Oscar Scores 2009: Slumdog Millionaire

January 28, 2009

Slumdog Millionaire posterArriving with mega-hype, numerous critical awards, a Golden Globe, and 10 Oscar nominations, Slumdog Millionaire left me a bit cash poor. The story of a young Indian man (Dev Patel) from the slums of Mumbai who uses the TV game show “Who Wants To Be a Millionaire” to find his long-lost love (Freida Pinto) is well-scripted by Simon Beaufoy (The Full Monty), but the story feels like a Dickens rags-to-riches retread just set in an exotic location.

It is difficult not to root for this cast of amateurs and lesser-known actors but the real stars of the film are director Danny Boyle, editor Chris Dickens, and Mumbai itself.  Boyle’s muscular direction and Dickens’ seamless editing (remarkable considering the extensive use of flashbacks) keep the story flying along at a brisk pace, so much so that it can be easy to ignore the flaws in the film. The crowded streets of the city provide their own soundtrack to accompany Indian musical superstar A. R. Rahman’s Golden Globe-winning score.

Most American audiences are not familiar with Rahman’s work, which is perhaps a reason why critics have been so quick to praise the composer’s blend of Indian instruments, rock, and electronic dance grooves. Rahman’s music and songs contribute to the film’s colorful feel.

Out of the many songs featured in the film, including M.I.A.’s popular “Paper Planes,” two have been nominated. “O Saya” is sung over the opening scene as the camera careens through the narrow, filthy passageways following a pair of street urchins. A blend of hip-hop, rock, and electronica, the tune’s driving rhythm begins the film on an energetic run. “Jai Ho” is the infectious end title tune. Gone is any hint of danger as the cast earns a well-deserved, victorious Bollywood dance number.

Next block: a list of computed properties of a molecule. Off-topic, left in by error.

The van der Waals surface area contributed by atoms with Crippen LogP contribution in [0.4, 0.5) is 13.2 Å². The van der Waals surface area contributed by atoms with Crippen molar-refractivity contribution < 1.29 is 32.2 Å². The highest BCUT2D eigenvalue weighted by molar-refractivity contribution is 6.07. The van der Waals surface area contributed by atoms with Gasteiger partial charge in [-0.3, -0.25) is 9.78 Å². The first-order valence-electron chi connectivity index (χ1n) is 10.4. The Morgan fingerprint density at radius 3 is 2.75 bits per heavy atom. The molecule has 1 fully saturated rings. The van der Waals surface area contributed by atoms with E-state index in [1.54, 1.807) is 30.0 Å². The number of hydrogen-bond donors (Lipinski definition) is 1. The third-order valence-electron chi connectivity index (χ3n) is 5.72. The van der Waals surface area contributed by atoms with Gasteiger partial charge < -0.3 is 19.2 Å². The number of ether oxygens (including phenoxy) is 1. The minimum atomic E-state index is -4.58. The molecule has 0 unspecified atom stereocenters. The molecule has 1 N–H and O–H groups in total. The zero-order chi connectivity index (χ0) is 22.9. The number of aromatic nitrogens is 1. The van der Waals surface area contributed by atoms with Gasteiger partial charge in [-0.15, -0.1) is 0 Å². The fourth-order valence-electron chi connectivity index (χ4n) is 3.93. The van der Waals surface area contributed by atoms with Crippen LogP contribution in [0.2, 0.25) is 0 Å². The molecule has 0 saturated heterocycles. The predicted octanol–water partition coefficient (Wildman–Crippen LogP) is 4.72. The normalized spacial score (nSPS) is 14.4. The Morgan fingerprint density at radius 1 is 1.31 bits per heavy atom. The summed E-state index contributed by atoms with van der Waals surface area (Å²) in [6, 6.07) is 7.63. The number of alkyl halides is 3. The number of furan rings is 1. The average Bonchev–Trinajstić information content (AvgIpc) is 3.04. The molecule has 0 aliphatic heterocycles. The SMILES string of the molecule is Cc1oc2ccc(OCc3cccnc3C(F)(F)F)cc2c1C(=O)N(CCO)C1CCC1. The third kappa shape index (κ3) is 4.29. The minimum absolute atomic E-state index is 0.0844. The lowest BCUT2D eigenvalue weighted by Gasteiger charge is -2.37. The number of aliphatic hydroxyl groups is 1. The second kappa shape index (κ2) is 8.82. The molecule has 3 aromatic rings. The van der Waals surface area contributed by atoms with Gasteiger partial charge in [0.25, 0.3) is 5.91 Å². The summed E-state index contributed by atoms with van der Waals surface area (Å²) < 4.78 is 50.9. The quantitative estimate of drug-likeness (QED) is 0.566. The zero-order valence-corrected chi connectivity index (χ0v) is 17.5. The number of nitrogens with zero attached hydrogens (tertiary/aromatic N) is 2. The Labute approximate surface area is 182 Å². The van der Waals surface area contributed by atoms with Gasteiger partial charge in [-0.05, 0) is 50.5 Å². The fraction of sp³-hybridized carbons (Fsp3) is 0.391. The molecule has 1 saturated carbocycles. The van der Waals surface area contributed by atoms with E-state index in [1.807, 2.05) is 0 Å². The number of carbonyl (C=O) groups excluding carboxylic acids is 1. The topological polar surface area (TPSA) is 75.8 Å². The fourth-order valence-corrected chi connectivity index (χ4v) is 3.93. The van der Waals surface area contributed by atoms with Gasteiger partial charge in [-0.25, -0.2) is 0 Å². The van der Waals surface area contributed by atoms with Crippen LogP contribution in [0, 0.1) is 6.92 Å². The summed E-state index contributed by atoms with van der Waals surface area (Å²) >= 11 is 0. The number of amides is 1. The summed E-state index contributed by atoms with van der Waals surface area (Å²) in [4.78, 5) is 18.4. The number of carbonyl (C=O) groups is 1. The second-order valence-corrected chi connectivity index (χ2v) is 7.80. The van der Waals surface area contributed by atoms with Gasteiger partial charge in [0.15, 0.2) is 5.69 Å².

Rahman’s nominated score as presented on the commercial CD works quite well as a listening experience. The mixture of songs and a few instrumental tracks gets the blood pumping. But the “For Your Consideration” CD of Rahman’s score that was sent to Academy members is all of 16:54 of music. The electronica used in “Escape,” “Train Sitar,” and “Reaktor” is infectious yet ultimately musically empty. The best theme is the lovely melody for Latika (Pinto).

If Rahman’s score seems slight on the commercial disc, it is even choppier and less impressive on the FYC disc. If Enchanted was disqualified last year for the amount of score compared to the songs, then Slumdog should have been as well. The film’s popularity and critical backing will probably push Rahman into the winner’s circle. He wouldn’t be my choice, but a lot worse have won Oscars.


Rabbit Finally At Rest

January 27, 2009

John UpdikeI leave the office for lunch and come back to the news that John Updike has died from lung cancer. Updike (1932-2009) was the winner of two Pulitzer Prizes and two National Book Awards. In addition to over a dozen short story collections, Updike wrote poetry, essays, criticism, and plays.